An environmental former> vice president travels via private jet. A powerful Congressman is under investigation for ethics and tax violations. And a health-care-promoting president happens to smoke cigarettes. In Washington, it seems increasingly permissible to preach one set of rules while practicing another altogether.
For example, the president has repeatedly pushed for government-mandated say on pay rules that would give shareholders a direct vote on the compensation of various executives. In an interview with Bloomberg, he said it serves as a restraint and helps align performance with pay."
Not two weeks later, it was reported that Fritz Henderson, GM former government-appointed CEO, would be rehired by the company as a consultant at the rate of $2,955 an hour, a salary 41,000% higher than the federal minimum wage. In the last three years, his compensation from GM has exceeded $14 million.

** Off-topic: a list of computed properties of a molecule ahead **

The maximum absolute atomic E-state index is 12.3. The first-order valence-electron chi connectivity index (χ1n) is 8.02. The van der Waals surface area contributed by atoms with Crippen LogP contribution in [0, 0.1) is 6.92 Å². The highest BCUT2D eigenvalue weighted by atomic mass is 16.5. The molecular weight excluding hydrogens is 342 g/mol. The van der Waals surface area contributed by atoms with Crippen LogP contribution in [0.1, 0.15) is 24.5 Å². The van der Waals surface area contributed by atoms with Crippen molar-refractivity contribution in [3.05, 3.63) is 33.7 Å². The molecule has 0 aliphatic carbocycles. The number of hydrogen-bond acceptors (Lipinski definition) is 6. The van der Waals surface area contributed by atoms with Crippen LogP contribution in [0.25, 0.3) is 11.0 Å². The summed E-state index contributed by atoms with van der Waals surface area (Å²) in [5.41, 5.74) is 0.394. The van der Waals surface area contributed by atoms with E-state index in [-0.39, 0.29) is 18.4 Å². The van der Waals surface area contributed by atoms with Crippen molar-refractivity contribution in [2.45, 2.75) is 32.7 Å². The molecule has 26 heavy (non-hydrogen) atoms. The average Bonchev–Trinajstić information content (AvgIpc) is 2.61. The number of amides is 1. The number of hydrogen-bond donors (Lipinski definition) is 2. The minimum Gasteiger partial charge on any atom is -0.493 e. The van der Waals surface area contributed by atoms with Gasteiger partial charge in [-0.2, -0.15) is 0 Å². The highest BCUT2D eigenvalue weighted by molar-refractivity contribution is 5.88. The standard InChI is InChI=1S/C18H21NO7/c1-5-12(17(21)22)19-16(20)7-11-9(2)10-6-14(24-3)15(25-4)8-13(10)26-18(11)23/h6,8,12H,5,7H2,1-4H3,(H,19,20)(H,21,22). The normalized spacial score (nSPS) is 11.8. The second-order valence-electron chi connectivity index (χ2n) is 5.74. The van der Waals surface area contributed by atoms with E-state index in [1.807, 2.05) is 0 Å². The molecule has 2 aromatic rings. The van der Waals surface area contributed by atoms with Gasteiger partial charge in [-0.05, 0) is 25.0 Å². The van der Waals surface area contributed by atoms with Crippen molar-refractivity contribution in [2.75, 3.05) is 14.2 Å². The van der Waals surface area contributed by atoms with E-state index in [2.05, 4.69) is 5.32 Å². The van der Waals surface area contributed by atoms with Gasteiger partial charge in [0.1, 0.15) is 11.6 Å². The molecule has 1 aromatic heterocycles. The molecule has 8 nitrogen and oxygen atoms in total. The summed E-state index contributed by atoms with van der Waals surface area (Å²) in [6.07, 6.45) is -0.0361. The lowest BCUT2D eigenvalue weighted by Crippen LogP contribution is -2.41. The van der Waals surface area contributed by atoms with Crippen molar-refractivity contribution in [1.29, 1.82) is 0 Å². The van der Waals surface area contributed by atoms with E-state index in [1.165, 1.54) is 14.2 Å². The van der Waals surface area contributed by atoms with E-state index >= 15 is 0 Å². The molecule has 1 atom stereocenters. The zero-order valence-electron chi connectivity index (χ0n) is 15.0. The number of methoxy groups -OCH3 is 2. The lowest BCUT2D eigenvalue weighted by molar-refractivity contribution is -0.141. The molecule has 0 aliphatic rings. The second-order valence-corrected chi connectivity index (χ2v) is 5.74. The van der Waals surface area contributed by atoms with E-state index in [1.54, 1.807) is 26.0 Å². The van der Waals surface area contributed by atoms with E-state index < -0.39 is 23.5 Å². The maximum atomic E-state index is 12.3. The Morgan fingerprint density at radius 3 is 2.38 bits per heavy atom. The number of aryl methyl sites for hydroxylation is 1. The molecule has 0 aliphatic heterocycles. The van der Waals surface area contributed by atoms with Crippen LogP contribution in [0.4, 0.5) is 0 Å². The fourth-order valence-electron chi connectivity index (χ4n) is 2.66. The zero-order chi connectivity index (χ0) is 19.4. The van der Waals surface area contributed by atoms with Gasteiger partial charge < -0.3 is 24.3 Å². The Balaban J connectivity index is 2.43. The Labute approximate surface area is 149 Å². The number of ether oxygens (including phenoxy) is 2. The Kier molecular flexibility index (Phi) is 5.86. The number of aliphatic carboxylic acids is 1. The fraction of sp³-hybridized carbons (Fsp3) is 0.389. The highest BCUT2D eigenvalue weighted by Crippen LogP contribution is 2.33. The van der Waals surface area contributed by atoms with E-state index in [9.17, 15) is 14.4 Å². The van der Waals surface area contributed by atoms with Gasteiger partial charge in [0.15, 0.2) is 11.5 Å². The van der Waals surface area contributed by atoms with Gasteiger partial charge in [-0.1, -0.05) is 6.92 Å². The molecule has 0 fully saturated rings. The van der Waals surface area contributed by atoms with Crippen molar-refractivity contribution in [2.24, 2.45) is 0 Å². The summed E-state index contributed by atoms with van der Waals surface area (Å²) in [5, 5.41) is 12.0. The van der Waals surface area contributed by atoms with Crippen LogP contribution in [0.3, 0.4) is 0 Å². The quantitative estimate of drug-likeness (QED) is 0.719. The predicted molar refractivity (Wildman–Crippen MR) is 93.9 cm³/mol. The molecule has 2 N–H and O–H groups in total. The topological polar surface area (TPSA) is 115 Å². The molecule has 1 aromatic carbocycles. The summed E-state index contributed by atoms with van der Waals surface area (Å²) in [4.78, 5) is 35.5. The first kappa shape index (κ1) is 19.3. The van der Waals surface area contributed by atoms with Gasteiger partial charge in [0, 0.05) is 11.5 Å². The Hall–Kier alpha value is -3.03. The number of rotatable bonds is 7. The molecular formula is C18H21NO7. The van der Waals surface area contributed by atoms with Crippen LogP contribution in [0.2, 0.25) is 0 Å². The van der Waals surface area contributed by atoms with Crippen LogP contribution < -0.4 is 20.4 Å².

Lest you think Henderson is the automotive Steve Jobs, it's worth noting he has been with the company since 1984, a period over which GM's market share has declined by more than half.
General Motors' U.S. Automobile Market Share During Fritz Henderson's Career
Source: Ward s Automotive>
Current GM CEO Ed Whitacre was just awarded a pay package of stock and cash valued at $9 million. Other entities now owned by the government like Fannie Mae and AIG (AIG)
These firms have become America's version of Japan s Zombie Banks, fundamentally insolvent companies supported with public dollars and run for political ends.
For the public good," taxpayers are not only forced to prop up these economic black holes, but to furnish the well-connected insiders with generous paychecks.
We get no say on pay or on anything else.